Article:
Jardeleza's SC petition presents 'conflict of interest'
MANILA, Philippines – The Judicial and Bar Council (JBC) believes Solicitor General Francis Jardeleza's bid to be included in the list of nominees for the position of Supreme Court (SC) Associate Justice presents a conflict of interest.
In its comment to Jardeleza's petition submitted to the SC Tuesday, August 12, the JBC said an attorney-client relationship exists between Jardeleza and the people he sued over his exclusion from the JBC-shortlisted candidates for the vacated SC post of retired Asscociate Justice Roberto Abad.
As Solicitor General, Jardeleza is "the principal law officer and legal defender of the Government."
"By suing the very parties he is tasked by law to defend, petitioner knowingly put himself in a situation where his personal interests collide against his public duties," the JBC's comment further read.
The government's lawyer sued Chief Justice Maria Lourdes Sereno, the JBC, and Executive Secretary Paquito Ochoa Jr before the SC, wanting his nomination recognized and his name submitted to President Benigno Aquino III for possible appointment.
The council argued that Jardeleza's duty to defend the government as Solicitor General demands "undivided fidelity."
"An attorney owes loyalty to his client not only in the case in which he has represented him but also after the relation of attorney and client has terminated and must avoid the appearance of treachery and double dealing, since the relation of attorney and client is one of confidence and trust in the highest degree," the comment read further.
While he garnered a majority vote of 4-2 from the JBC, Jardeleza was excluded in the shortist due to integrity issues raised by Sereno.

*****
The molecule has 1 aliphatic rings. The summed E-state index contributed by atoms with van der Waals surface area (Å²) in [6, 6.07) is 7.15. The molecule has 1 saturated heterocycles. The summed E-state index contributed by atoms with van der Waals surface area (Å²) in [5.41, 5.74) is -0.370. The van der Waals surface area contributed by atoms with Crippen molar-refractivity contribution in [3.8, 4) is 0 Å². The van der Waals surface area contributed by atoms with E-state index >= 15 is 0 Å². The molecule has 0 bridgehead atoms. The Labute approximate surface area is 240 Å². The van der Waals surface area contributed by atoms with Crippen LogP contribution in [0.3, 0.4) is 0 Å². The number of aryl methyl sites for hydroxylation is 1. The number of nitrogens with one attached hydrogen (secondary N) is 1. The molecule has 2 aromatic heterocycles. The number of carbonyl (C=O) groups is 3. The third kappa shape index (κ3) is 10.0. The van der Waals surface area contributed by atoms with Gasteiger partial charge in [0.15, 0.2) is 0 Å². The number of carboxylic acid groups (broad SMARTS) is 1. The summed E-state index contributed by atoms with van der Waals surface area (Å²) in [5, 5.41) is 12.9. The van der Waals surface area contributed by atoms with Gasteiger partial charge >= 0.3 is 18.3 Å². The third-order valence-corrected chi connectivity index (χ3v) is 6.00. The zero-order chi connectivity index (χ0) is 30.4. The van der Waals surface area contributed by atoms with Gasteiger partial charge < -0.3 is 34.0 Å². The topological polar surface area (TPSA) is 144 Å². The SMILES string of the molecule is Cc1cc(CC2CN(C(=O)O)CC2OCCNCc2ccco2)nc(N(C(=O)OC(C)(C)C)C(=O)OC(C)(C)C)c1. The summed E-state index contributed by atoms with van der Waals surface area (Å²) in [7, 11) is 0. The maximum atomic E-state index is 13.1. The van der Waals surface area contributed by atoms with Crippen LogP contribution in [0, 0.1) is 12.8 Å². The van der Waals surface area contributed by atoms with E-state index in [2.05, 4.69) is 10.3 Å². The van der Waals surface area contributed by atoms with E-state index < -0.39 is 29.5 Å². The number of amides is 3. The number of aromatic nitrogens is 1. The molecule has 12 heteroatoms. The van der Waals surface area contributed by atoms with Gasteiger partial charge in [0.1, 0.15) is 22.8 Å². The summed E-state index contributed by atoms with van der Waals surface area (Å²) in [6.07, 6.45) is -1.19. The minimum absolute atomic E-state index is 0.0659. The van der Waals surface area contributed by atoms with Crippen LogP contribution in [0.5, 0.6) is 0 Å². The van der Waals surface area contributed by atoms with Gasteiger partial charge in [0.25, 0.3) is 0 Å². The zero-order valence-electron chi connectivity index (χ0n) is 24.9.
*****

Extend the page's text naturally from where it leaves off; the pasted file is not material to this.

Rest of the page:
Sereno invoked a JBC rule against Jardeleza – Section 2, Rule 10 of JBC-009 – that demanded a unanimous council vote for the nomination of a candidate whose integrity is being challlenged.
Jardeleza failed to get the votes of everyone in the council, prompting the JBC to submit their recommendation to Aquino without Jardeleza's name.
Aquino has full executive power to appoint for the vacancy in the SC, and the Palace had already expressed its support for Jardeleza in the issue. (READ: Palace to SC: Include Jardeleza as Supreme Court nominee)
In its comment before the SC, the JBC said Jardeleza's petition is defective.
The council argued that Jardeleza cannot ask for the SC to stop Aquino from naming a new justice while his name has yet to be included in the nominees.
The council said "one's inclusion in the list is within the JBC's discretion" and is not a right inherent to a mere applicant.
"He is merely an applicant for the position of Associate Justice of the Supreme Court. Neither does he have a clear legal right to the position applied for nor a clear legal right to compel the JBC to include him in the shortlist," the comment read.
Prior to the JBC deliberations, Jardeleza had already asked the SC to order Sereno to inhibit from the voting. (READ: SC nominee asks Chief Justice to inhibit from voting)
He said a conflict of interest exists, as Sereno will become his judge and accuser.
This time, the same allegation of conflict of interest is hurled against him by the JBC.
Right to due process
The JBC also said Jardeleza's right to due process was not violated, as the JBC is not a trial court bound by the rules of rendering sound judgment over an accused.
"The JBC, as a collegial body, does not render judgment; it does not rule on the truth or falsity of the opposition or the guilt to innocence of an applicant. In these circumstances, therefore, does the JBC have to comply with the strict requirements of notice and hearing mandated in judicial proceedings, and convert the background check and verification process as if it were a trial?"
A petition for certiorari cannot be applied as well, said the JBC, as the council is not a judicial or quasi-judicial body.
The JBC likewise argued that the President's constitutional duty to appoint for the vacancy within the prescribed time period supercedes any such TRO to be issued.
The council cited Section 4(1), Article VIII (Judicial Department) of the 1987 Constitution and said Aquino has until August 20 to issue an appointment.
"It is legally inconceivable for a mandatory constitutional duty of the President to appoint within 90-days a replacement for the vacancy in the Supreme Court to be held in abeyance by a temporary restraining order," the JBC said in its comment.
This is Jardeleza's 3rd attempt to join the 15-member High Court. (READ: For 3rd time, SolGen tries to join SC) – Rappler.com